If you knew who is dominating the news yesterday, would you be able to predict who will dominate the news tomorrow…? This is what I have set out to find out, leveraging some new data technologies available to us today…
The big data revolution continues to quietly but surely change the course of our evolution. It’s changing how we behave, how we interact, and how we think. And it’s not because the concepts of big data are new or unprecedented, it’s because it is now possible to do things that technologists, entrepreneurs, scientists and analysts could only dream of a few short decades ago. It’s not that the ideas of harnessing information for decision making or predictions is anything new, it’s that today, it is possible, accessible and financially feasible to perform the levels of calculations and computation needed to accomplish this.
SAP HANA is a great case in point, and I have been working with some of my Colleagues at Cleartelligence on an interesting use case to demonstrate the accessibility and feasibility of big data concepts: predicting the news.
This is an especially exciting topic and time for me, as I can put together several of my passions and skills in new ways. Combining my IT degree and background, my psychology degree and social studies interests (high school major..) in ways I could never imagine before…
I started with a hypotheses, or a premise. And the premise is this: can the news, as reported in popular media channels, be predicted? My hypothesis is that yes, to a degree. If we could amass enough data, we could look for patterns or news categories, and see if we can identify seasonality in news categories. For example, can we correlate seasonality with certain types of news? Are there any sentiments patterns we can use to predict tomorrow’s news?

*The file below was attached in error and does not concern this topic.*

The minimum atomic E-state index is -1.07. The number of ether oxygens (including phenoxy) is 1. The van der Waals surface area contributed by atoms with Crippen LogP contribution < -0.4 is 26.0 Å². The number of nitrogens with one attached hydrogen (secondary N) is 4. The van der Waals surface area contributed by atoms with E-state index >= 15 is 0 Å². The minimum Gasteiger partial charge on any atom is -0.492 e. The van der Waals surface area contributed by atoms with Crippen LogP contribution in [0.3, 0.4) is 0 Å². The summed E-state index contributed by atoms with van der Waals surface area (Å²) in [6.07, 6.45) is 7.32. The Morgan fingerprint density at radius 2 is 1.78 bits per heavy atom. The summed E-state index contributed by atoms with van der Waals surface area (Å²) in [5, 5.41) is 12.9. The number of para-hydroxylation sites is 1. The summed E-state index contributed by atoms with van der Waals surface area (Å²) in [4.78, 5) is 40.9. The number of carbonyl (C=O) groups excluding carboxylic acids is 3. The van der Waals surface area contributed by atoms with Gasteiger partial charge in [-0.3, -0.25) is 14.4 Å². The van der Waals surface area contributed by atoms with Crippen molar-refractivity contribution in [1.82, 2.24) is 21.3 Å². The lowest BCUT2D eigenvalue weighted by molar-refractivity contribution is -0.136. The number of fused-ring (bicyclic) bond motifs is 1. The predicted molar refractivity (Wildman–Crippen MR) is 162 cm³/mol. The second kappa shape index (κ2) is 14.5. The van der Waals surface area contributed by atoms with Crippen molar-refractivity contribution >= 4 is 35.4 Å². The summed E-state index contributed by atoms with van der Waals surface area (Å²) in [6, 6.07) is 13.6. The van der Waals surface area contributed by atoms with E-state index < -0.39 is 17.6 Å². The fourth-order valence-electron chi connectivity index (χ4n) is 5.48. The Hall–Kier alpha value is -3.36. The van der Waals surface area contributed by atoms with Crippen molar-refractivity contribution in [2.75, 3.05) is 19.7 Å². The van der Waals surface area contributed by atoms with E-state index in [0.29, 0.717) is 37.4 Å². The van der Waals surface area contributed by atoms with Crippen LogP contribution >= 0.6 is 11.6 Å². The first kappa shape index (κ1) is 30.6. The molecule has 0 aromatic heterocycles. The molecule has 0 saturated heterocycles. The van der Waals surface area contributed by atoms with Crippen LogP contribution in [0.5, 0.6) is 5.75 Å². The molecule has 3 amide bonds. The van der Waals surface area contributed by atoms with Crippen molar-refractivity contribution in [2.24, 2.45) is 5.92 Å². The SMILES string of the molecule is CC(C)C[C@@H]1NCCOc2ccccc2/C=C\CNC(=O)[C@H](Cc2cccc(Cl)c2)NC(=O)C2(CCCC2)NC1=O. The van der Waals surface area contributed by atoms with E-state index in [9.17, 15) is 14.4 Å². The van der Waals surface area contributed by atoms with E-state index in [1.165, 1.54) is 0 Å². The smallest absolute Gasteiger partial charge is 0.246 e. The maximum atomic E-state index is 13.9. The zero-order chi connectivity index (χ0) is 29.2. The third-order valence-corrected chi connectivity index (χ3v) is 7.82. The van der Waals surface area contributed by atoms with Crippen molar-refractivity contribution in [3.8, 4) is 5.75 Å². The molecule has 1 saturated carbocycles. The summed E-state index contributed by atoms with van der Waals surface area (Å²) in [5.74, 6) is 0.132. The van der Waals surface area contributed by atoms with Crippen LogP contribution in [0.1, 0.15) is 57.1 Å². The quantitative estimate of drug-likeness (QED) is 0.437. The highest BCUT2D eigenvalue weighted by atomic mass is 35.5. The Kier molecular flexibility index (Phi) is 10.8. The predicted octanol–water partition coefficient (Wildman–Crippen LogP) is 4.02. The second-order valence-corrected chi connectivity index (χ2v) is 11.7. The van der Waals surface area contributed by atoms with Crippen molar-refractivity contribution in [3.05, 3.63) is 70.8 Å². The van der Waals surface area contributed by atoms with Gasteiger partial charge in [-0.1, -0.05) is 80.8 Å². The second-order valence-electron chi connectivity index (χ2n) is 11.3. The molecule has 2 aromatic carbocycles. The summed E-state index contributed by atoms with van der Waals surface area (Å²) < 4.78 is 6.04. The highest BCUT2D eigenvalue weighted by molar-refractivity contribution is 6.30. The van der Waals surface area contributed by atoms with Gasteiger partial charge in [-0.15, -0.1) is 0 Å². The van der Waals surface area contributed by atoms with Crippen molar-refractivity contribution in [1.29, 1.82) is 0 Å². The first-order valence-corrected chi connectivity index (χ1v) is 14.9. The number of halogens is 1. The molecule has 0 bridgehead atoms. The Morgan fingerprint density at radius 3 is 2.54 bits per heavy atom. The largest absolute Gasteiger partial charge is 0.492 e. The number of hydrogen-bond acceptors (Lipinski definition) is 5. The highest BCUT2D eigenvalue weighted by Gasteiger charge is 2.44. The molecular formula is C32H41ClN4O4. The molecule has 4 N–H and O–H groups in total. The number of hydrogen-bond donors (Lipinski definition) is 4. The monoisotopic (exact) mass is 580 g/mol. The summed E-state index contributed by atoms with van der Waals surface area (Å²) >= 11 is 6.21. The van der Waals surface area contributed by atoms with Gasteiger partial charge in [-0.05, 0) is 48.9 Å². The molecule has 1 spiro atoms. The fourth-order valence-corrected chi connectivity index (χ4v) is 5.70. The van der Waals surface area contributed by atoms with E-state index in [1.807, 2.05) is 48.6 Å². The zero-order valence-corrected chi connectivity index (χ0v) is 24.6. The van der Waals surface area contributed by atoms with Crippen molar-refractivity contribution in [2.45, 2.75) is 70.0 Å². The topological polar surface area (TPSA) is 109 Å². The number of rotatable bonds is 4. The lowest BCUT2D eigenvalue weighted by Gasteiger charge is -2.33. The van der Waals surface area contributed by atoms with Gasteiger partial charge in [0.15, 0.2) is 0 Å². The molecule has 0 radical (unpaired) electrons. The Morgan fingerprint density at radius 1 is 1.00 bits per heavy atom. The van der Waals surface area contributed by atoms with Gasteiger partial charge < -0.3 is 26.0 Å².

Just several years ago, being able to test out such a concept was completely unfeasible for anyone but a few individuals who had access to the world’s most expensive computing equipment. Today, we can tackle such a project with commodity hardware and enterprise software available to any organization.
So, the first step in the project is to collect data. Of course, the more data we gather, the better our analysis can become, and more accurate. And this is one of the key reasons why big data is becoming so pervasive today, the technology that allows us to collect sufficient amounts of data and process them in an efficient and economic manner, to produce high quality results.
To collect my data, I wrote a small java program that crawls several of the top news web sites, and scrapes their front page into our HANA database. This program runs nightly, and as such, each day, our news database grows by several multitudes, as the number of web sites scraped.
Next, I used HANA text analysis functions to index the web sites data, which is stored as BLOB. HANA can automagically process free form text using the text analysis functions and has several configuration options to extract meaning from the unstructured BLOBS. Some of the options include LINGANALYSIS_BASIC, LINGANALYSIS_FULL or EXTRACTION_CORE. Each processing option provides different capabilities from parsing individual words, to using complex linguistic analysis and pattern matching to retrieve specific information about customers’ needs and perceptions.
The EXTRACTION_CORE option proved extremely insightful as it not only extracted meaning out of the BLOB, it also categorized it into some pre-defined categories, easy to use and simple.
This data gathering program has only been running for a short period, and I plan to continue updating this topic with additional insights, data visualization techniques and examples of interesting usage of this technology as more data is gathered.